Maybe she needs to work out a little more if lifting a tire or using a lug wrench is so difficult.
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Old 05-30-2014, 02:42 PM
 
Location: SW MO
659 posts, read 1,004,528 times
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Quote:
Originally Posted by annerk View Post
Maybe she needs to work out a little more if lifting a tire or using a lug wrench is so difficult.
She's 5 foot 3 and weighs 115 pounds so she's not very big. The 120 F winter-to-summer temp swings around here get lug nuts pretty darned tight in the 10,000 miles between tire rotations and they are tough to get off if you are trying to remove them with only a foot-long standard lug wrench. I've stood on the end of the wrench and not been able to budge some of them until I'd really reefed on the end of the wrench and exerted well over my weight in force. I don't think a woman of her size could realistically be expected to develop that kind of force and she is actually in pretty good physical shape.
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Old 05-30-2014, 05:21 PM
 
26,590 posts, read 54,613,838 times
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Quote:
Originally Posted by Flyover_Country View Post
She's 5 foot 3 and weighs 115 pounds so she's not very big. The 120 F winter-to-summer temp swings around here get lug nuts pretty darned tight in the 10,000 miles between tire rotations and they are tough to get off if you are trying to remove them with only a foot-long standard lug wrench. I've stood on the end of the wrench and not been able to budge some of them until I'd really reefed on the end of the wrench and exerted well over my weight in force. I don't think a woman of her size could realistically be expected to develop that kind of force and she is actually in pretty good physical shape.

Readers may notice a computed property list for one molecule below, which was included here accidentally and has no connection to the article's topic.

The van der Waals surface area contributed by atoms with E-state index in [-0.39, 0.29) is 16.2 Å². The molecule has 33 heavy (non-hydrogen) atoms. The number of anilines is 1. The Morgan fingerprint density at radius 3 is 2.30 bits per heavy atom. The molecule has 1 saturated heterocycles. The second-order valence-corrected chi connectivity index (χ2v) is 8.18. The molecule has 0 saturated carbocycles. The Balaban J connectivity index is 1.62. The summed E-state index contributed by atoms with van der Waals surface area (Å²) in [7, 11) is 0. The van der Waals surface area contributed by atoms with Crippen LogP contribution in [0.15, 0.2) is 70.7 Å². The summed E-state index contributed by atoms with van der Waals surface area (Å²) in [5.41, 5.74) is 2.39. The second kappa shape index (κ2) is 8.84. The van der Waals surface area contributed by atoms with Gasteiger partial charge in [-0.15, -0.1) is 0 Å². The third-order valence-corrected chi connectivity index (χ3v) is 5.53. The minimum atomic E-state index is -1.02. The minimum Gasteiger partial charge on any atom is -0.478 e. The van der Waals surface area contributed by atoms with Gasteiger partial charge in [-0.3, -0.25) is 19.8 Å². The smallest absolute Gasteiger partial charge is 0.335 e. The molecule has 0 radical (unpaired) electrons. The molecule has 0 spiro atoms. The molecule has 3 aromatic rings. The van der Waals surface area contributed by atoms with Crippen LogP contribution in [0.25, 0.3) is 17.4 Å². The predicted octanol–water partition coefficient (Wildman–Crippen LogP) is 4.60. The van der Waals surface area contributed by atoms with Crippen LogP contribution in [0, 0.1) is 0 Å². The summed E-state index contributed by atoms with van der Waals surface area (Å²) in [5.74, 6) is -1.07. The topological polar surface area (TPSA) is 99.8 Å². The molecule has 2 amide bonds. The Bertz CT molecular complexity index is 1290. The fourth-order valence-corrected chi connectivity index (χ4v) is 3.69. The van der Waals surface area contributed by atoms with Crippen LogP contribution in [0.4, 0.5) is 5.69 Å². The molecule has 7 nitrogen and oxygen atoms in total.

I don't weigh much more and can bench press my own weight. Now what were you saying?
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Old 05-30-2014, 05:25 PM
 
Location: SW MO
659 posts, read 1,004,528 times
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Quote:
Originally Posted by annerk View Post
I don't weigh much more and can bench press my own weight. Now what were you saying?
Bench pressing is considerably different than doing what's essentially a curl. And are you female? If you're a man, duh, you should be able to bench press considerably more than your weight unless you are morbidly obese.
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Old 05-31-2014, 06:05 AM
 
26,590 posts, read 54,613,838 times
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Quote:
Originally Posted by Flyover_Country View Post
Bench pressing is considerably different than doing what's essentially a curl. And are you female? If you're a man, duh, you should be able to bench press considerably more than your weight unless you are morbidly obese.
I am female. I use 60 pound free weights and 70-80 pound machine weights (depending on the machine) for curls. Like I said, she needs to work out more. I'm 5'6" and weigh 123. I qualify for AARP. Now what were you saying?
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Old 06-01-2014, 08:11 AM
 
20,793 posts, read 54,002,251 times
Reputation: 10530
Quote:
Originally Posted by annerk View Post
I am female. I use 60 pound free weights and 70-80 pound machine weights (depending on the machine) for curls. Like I said, she needs to work out more. I'm 5'6" and weigh 123. I qualify for AARP. Now what were you saying?